This is a book that can stir people to anger. Pilger may not wish his readers to be angry, but he wants them to be informed. If you can close this book without feeling shame, then you are lucky. Or perhaps you should return to the first page and read it again. [stephen a. haines - Ottawa, Canada]
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25 of 27 people found the following review helpful
5.0 out of 5 stars A truly shocking and vitally important expose, 20 Mar 2008
By 
Gordon Eldridge (Brussels, Belgium) - See all my reviews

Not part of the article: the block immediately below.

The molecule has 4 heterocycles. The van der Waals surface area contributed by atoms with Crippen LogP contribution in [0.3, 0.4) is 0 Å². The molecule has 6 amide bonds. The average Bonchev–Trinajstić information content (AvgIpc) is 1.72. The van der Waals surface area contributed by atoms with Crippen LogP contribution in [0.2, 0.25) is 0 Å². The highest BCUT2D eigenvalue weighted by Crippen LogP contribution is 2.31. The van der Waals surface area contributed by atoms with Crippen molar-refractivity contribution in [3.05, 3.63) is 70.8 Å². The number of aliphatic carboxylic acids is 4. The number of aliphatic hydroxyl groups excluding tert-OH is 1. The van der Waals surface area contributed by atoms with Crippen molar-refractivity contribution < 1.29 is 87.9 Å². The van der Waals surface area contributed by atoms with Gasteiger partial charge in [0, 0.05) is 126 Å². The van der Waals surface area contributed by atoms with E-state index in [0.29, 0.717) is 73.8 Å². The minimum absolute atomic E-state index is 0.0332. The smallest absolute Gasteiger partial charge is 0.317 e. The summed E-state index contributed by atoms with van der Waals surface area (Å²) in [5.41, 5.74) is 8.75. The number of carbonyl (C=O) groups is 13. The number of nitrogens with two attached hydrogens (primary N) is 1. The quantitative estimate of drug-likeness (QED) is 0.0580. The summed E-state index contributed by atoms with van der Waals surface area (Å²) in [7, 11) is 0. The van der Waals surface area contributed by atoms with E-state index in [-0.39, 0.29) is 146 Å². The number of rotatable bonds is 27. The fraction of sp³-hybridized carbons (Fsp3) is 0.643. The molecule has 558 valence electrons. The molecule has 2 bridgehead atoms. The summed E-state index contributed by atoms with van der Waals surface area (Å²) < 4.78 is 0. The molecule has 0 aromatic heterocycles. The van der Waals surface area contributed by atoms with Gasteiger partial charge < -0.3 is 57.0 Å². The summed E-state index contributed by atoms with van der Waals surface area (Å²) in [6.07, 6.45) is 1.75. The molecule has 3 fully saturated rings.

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This review is from: Freedom Next Time (Paperback)
This book gets to the very heart of the way injustice is perpetrated in the world. In the best traditions of investigative journalism, Pilger examines in depth a number of ongoing situations in the world involving exploitation and injustice. The first of these relates to the plight group of islanders evicted from their Chagos island home using blatant deceit and brute force and given so little compensation that they were consigned to a life of penury in Mauritius. Why? So the British could give their American allies an island paradise as a new military base. The fact that most of us have never even heard of the Chagos islanders demonstrates the complicity of the world media in selectively reporting the news we often naively assume to have at least a modicum of impartiality.